The part of the game that never loses its charm, though, is the swinging. Being able to dive and swing close to the ground and do all sorts of stunts while airborne surpasses Spider-Man 2, often considered to have the best web-swinging mechanics until now. There's great joy in being able to whip around the city with nothing else in your way. Even running into a building means you can immediately latch on and run to the top before taking another flying leap to go swinging again. There's a good chance that you'll spend more time than expected just moving around New York City instead of darting to locations to fight crime.

Since this is the remastered version, there's extra content built into the game that extends the game's 20-hour playtime. The bonus suits that were previously provided as free DLC are now available from the get-go, and while their lack of bonus traits might make them less appealing, it's great that all of the suits from all of the movies are here, excluding "Far From Home" and "No Way Home." The trio of episodes that comprise The City That Never Sleeps is also here, and while they are accessible within an hour of starting the game, the episodes are really meant to be played after finishing the main campaign, since they involve some story beats with Black Cat and police captain Yuri Watanabe. They also require that you've had sufficient time to beef up Spider-Man's stats before trying to conquer the missions.

The DLC episodes are probably the only place where things can start to wear thin. Part of that comes from how tedious the Screwball missions can become, but another reason is because the story isn't particularly strong. The training sessions with Miles are nice, and the dialogue between MJ and Peter is always fun, but the lack of big stakes in comparison to the main campaign makes it feel more like epilogue material.

Aside from the extra costumes and DLC missions, the game features support for the DualSense controller, all but confirming that the PS5 code was used as the basis of the port rather than the original PS4 code. Some of the sounds can come through the controller's speakers, and the vibration is more nuanced thanks to the haptic feedback versus normal rumble motors. The biggest feature here comes from the resistive triggers, which make you tug on them a little harder when shooting webs or solving some of the puzzles. Sadly, all of the features only come through if you're using a cable to hook up your controller to the PC; using Bluetooth omits some of those features outright. The features remain nice but aren't so outstanding that would sway DualShock 4 and Xbox controller users from giving up their trusty pads for a DualSense.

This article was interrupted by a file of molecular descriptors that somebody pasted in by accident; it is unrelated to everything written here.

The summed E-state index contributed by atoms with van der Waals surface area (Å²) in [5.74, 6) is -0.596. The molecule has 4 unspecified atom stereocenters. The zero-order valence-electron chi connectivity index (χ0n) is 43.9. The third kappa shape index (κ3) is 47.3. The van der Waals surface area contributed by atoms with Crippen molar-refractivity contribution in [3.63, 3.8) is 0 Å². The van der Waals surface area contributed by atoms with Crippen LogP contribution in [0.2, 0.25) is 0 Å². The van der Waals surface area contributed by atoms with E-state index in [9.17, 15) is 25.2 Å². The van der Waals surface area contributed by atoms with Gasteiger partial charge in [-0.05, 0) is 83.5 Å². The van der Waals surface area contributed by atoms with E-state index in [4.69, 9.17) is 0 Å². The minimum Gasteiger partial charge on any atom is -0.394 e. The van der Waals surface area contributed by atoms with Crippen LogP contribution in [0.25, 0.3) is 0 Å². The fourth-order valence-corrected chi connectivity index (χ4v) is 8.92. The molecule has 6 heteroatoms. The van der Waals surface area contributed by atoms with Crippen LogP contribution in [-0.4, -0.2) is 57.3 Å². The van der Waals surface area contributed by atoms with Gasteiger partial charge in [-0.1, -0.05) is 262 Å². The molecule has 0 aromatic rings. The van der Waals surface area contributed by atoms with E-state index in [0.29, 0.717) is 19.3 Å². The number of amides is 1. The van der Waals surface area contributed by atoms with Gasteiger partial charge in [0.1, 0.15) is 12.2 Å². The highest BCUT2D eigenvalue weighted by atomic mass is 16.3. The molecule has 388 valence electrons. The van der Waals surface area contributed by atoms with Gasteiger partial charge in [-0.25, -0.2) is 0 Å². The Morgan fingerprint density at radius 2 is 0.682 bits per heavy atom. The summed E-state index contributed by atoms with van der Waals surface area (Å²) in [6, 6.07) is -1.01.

The port to the PC leaves behind no gameplay or content from the PS5 iteration, but it improves on that experience with a bevy of graphical options. Nvidia owners get several ray tracing options as well as DLSS and DLAA. Radeon owners don't have ray tracing at the time of this review, but Sony has promised that it's coming, as are more improvements for those running a Ryzen processor. No matter which card and components you have, various HDR options are present, as is support of different monitor resolutions and screen ratios. They all have the option to cap or uncap frame rate targets for the purposes of internal dynamic resolution. All of the usual PC options are also at your disposal, like texture quality, light and shadow and geometry tweaks, and a bevy of camera tweaks.

This results in a Spider-Man game that can sometimes look much better than its PS5 counterpart. The reflections still go out as far as possible, but the resolution has been upgraded to make them look cleaner, provided you're using a clean pane of glass to check this out. Ray tracing can now be applied to any frame rate limit you want, and resolution on an ultrawide monitor is jaw-dropping.